Most marketers view their role as driving demand, either via upper funnel branding and awareness activities or lower funnel direct response, sales and retention activities. Advertising is generally viewed as one of the primary tools to drive consumer demand. But what is at the core of driving consumer demand? Changing consumer behavior.
Even the most jaded endocrinologists in the audience were stunned to hear the story at the National Hispanic Medical Association conference.
You know Hispanic Millennials – Hispanics aged approximately 21-37 – are a critical, coveted segment of the U.S. Hispanic market. They are comprised of the two most historically attractive consumer segments of 18-24 and 25-34 year olds. They represent more than 27% of the entire Hispanic population and are growing – mainly due to immigration.
Move over Millennials – here comes Gen Z. Who are they? Definitions vary but most demographers define Gen Z – also referred to as Centennials, iGen, or Plurals – as consumers born between 1995 and 2010.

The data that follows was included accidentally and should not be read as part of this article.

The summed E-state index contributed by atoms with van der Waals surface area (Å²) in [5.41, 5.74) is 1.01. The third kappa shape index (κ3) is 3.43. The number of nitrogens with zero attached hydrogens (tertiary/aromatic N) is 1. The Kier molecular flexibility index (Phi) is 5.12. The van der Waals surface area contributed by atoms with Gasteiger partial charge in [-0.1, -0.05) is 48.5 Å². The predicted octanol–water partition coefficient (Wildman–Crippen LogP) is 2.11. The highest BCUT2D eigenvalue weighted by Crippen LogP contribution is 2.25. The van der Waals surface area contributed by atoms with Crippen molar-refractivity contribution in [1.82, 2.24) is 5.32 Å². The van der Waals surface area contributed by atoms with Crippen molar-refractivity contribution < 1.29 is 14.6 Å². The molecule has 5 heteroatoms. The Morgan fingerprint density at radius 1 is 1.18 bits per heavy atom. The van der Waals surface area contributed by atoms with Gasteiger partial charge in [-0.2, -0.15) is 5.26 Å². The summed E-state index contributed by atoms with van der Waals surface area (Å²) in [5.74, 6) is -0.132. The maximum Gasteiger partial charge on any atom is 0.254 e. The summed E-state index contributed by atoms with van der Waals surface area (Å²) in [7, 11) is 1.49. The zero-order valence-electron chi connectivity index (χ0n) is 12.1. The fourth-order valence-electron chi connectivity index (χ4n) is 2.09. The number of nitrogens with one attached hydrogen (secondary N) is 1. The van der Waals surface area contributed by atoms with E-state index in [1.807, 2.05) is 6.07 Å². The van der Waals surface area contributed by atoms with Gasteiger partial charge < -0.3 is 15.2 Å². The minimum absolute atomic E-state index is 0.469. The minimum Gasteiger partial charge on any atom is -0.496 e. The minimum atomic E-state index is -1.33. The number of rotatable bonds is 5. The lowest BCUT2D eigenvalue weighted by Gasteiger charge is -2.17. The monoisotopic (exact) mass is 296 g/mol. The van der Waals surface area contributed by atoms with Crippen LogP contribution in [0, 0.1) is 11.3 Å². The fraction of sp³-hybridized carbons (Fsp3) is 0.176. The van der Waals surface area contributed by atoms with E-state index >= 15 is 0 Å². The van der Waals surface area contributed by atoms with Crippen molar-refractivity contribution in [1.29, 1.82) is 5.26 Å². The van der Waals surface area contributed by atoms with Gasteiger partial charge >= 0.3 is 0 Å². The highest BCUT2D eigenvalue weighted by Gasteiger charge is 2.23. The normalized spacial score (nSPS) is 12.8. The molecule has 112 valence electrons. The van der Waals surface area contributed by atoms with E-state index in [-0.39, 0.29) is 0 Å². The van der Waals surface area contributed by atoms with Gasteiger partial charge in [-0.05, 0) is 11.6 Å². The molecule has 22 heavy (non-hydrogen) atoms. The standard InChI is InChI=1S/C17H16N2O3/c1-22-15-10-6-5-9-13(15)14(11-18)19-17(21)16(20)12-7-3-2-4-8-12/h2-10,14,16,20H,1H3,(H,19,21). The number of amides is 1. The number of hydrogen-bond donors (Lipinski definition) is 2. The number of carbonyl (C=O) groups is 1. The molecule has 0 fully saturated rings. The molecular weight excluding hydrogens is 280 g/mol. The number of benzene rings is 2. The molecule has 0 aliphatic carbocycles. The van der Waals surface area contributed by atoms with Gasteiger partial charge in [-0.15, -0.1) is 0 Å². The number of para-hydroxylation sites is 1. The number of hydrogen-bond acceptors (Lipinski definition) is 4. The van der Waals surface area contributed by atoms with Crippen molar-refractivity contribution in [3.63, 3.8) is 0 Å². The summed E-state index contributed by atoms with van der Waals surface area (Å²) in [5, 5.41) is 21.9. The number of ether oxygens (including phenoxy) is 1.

When most marketers think about Millennials, they often miss the fact that almost half (43 percent) of all Millennials living in the U.S. today are multicultural Millennials – Hispanic, Asian, African-American, or mixed-race Millennials. Some put a heavy emphasis on Hispanic Millennials.
Hispanic Millennials, those aged 18 to 34, represent the largest segment of the Hispanic population after Generation Z (aged under 18). Their size and the purchasing power they wield provide a great opportunity for food marketers who want to tap this vital segment.
Hispanic Millennials have come of age with technology and social media. Not surprisingly, they have become very adept in using technology in their daily lives and staying connected to the world around them.
I’ve discussed how Corporate America is “moving multicultural out of the silos.” Marketplace dynamics are clumsily driving this shift in the form of the total market approach, as brands look to stay relevant and grow in the increasingly minority-majority reality of Millennial and Gen Z popu
The “millennial experts” of today have replaced the “social media experts” of the previous decade. This new cottage industry is driven by demand from large organizations and brands that are still trying to figure out how to make the millennial market work for them.